the food of a shah, and how to make tahdig.

I was so hungry, I forgot to take a photo until the table was half finished.  Haha!

Last weekend, Jules and I drove down to Los Angeles to check out our wedding venue and spend some time with some of my favorite family members.  We didn’t even have an agenda, other than, “go see wedding venue on Saturday”, so I didn’t do a carefully planned out restaurant itinerary like I would have liked, but on our last day, my cousin suggested that instead of a traditional eggs & mimosas-type brunch, we go and try out Raffi’s in Glendale.  Since LA has one of the biggest Persian and Armenian populations in the US, I was sure the food was going to be excellent.  (I swear, the Shahs of Sunset TV series would be far more interesting if they did more food scenes and less bickering.)

I apologize in advance for the lack of good photos, as I was completely unprepared to be blogging about this place, but it was so delicious, I had to mention it here!

First off, Raffi’s is HUGE.  I’m talking, if you were having a party and had to invite everyone including cousins and second cousins, their kids, and those random friends of your parents that you’d offend if you didn’t invite…this place could hold them all.  No problem.  The indoor patio alone has a capacity of over 300.  Onto the food….

When you’re not that versed at making your own, you see Tahdig on the menu, you order it.  This is Tahdig with Khoresht Gheymeh, a stew made of chunks of beef, split peas, fried onion and eggplant.

My dish was the Koobideh kabob, otherwise known as a “luleh kabob”.  For a mere $13, I got these two lovely pieces of skewered kabob atop a mountain of rice so high that even this Asian couldn’t conquer in one sitting.  Just a note, all of the kabob plates are huge and can probably be split.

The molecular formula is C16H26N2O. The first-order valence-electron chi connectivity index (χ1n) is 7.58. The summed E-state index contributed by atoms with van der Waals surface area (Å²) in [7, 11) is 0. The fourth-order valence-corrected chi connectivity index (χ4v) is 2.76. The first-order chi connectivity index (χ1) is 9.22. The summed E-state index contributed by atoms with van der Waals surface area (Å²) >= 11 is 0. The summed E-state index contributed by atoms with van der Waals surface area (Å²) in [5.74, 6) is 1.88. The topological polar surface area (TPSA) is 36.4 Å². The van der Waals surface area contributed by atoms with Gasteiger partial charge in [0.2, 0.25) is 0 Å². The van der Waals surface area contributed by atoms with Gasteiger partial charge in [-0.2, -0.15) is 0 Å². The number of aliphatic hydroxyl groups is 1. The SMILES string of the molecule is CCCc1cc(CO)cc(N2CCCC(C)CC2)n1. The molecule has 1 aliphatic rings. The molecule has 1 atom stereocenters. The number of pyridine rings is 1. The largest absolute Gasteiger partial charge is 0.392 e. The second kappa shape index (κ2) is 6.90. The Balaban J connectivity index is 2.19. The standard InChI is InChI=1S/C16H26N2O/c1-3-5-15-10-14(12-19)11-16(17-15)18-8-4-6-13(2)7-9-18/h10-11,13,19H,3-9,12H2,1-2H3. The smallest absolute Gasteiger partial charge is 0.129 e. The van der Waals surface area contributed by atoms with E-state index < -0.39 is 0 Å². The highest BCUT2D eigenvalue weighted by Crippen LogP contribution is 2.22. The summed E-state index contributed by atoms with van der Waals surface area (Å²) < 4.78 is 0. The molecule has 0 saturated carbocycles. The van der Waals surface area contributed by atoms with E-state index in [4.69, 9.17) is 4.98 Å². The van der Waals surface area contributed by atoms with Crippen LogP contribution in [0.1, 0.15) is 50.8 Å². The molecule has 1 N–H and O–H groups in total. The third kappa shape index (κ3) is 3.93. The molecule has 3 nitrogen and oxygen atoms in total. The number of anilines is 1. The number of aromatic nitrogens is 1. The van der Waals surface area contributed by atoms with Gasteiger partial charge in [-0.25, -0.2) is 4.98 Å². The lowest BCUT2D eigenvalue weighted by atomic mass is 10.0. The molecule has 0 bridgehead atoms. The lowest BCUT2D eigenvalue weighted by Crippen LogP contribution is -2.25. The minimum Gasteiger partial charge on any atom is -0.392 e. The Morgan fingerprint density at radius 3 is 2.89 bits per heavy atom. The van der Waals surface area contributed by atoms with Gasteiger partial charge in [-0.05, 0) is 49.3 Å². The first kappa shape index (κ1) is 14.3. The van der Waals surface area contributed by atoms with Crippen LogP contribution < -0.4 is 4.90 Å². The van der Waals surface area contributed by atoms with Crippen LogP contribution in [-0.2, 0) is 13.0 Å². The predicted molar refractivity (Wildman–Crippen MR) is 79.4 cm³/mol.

The end of our meal was mint tea and faloodeh, a Persian ice made with rosewater and vermicelli noodles.  A little strange with the noodle-mouthfeel at first, but absolutely delicious in flavor.  I love the use of rosewater and orange blossom water in anything, and always keep bottles of each in my pantry.  I will have to try making this faloodeh when it gets warm (if that ever happens in San Francisco!).
To get this delicious yumminess in person:
Raffi’s Place
211 E Broadway, Glendale, CA 91205
Here’s the deal:  I’ve been obsessed with tahdig for years, but I had heard so many times how difficult and tricky it can be to make at home.  I’ve only had it at restaurants, but after this last meal at Raffi’s, I really wanted to try making it on my own.  I’d attempted it once before, to disastrous results, but this recipe was easy to follow.
Tahdig
adapted from My Persian Kitchen
2 cups of basmati rice
2 tbsp of yogurt
1 pinch of saffron
1 pinch of sugar
salt
Canola or vegetable oil
You will also need:
mortar & pestle
non-stick pot
For the rest of the recipe, click here.  This will get you a mound of fluffy Persian rice, and the crispy layer of crusted rice that is tahdig.  Happy cooking!

 

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fiendishly fond of cooking, SoulCycle, Pilates, green smoothies, and Korean spas.

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